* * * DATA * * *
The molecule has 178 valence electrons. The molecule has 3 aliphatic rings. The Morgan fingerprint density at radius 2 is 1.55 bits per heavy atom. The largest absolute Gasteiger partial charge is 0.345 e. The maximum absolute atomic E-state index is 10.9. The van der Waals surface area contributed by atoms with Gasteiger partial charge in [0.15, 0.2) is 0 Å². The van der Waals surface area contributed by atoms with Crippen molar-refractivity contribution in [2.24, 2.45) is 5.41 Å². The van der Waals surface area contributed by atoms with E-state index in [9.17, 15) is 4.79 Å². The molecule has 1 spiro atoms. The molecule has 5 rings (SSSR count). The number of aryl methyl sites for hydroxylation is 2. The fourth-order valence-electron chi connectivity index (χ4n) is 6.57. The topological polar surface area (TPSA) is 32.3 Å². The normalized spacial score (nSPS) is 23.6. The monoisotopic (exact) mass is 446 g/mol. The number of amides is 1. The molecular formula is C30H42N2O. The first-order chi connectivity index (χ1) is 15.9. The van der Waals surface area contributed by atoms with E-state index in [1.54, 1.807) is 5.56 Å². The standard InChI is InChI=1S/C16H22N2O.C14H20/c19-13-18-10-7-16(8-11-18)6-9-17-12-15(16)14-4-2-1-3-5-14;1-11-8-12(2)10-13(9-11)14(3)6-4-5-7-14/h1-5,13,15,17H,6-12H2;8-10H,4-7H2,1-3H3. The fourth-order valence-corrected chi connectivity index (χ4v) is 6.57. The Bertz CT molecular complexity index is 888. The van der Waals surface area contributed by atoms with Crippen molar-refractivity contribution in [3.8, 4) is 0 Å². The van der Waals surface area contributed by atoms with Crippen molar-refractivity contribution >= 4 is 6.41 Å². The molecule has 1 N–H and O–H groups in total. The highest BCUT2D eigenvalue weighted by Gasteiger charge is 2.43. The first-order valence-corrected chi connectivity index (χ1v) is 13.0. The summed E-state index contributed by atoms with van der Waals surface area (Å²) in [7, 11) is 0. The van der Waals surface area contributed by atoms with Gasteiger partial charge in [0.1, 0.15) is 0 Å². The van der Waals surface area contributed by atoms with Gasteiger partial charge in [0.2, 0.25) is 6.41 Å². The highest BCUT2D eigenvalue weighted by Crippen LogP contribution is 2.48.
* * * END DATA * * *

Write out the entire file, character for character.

The molecule has 178 valence electrons. The molecule has 3 aliphatic rings. The Morgan fingerprint density at radius 2 is 1.55 bits per heavy atom. The largest absolute Gasteiger partial charge is 0.345 e. The maximum absolute atomic E-state index is 10.9. The van der Waals surface area contributed by atoms with Gasteiger partial charge in [0.15, 0.2) is 0 Å². The van der Waals surface area contributed by atoms with Crippen molar-refractivity contribution in [2.24, 2.45) is 5.41 Å². The van der Waals surface area contributed by atoms with E-state index in [9.17, 15) is 4.79 Å². The molecule has 1 spiro atoms. The molecule has 5 rings (SSSR count). The number of aryl methyl sites for hydroxylation is 2. The fourth-order valence-electron chi connectivity index (χ4n) is 6.57. The topological polar surface area (TPSA) is 32.3 Å². The normalized spacial score (nSPS) is 23.6. The monoisotopic (exact) mass is 446 g/mol. The number of amides is 1. The molecular formula is C30H42N2O. The first-order chi connectivity index (χ1) is 15.9. The van der Waals surface area contributed by atoms with E-state index in [1.54, 1.807) is 5.56 Å². The standard InChI is InChI=1S/C16H22N2O.C14H20/c19-13-18-10-7-16(8-11-18)6-9-17-12-15(16)14-4-2-1-3-5-14;1-11-8-12(2)10-13(9-11)14(3)6-4-5-7-14/h1-5,13,15,17H,6-12H2;8-10H,4-7H2,1-3H3. The fourth-order valence-corrected chi connectivity index (χ4v) is 6.57. The Bertz CT molecular complexity index is 888. The van der Waals surface area contributed by atoms with Crippen molar-refractivity contribution in [3.8, 4) is 0 Å². The van der Waals surface area contributed by atoms with Crippen molar-refractivity contribution >= 4 is 6.41 Å². The molecule has 1 N–H and O–H groups in total. The highest BCUT2D eigenvalue weighted by Gasteiger charge is 2.43. The first-order valence-corrected chi connectivity index (χ1v) is 13.0. The summed E-state index contributed by atoms with van der Waals surface area (Å²) in [7, 11) is 0. The van der Waals surface area contributed by atoms with Gasteiger partial charge in [0.1, 0.15) is 0 Å². The van der Waals surface area contributed by atoms with Gasteiger partial charge in [0.2, 0.25) is 6.41 Å². The highest BCUT2D eigenvalue weighted by Crippen LogP contribution is 2.48.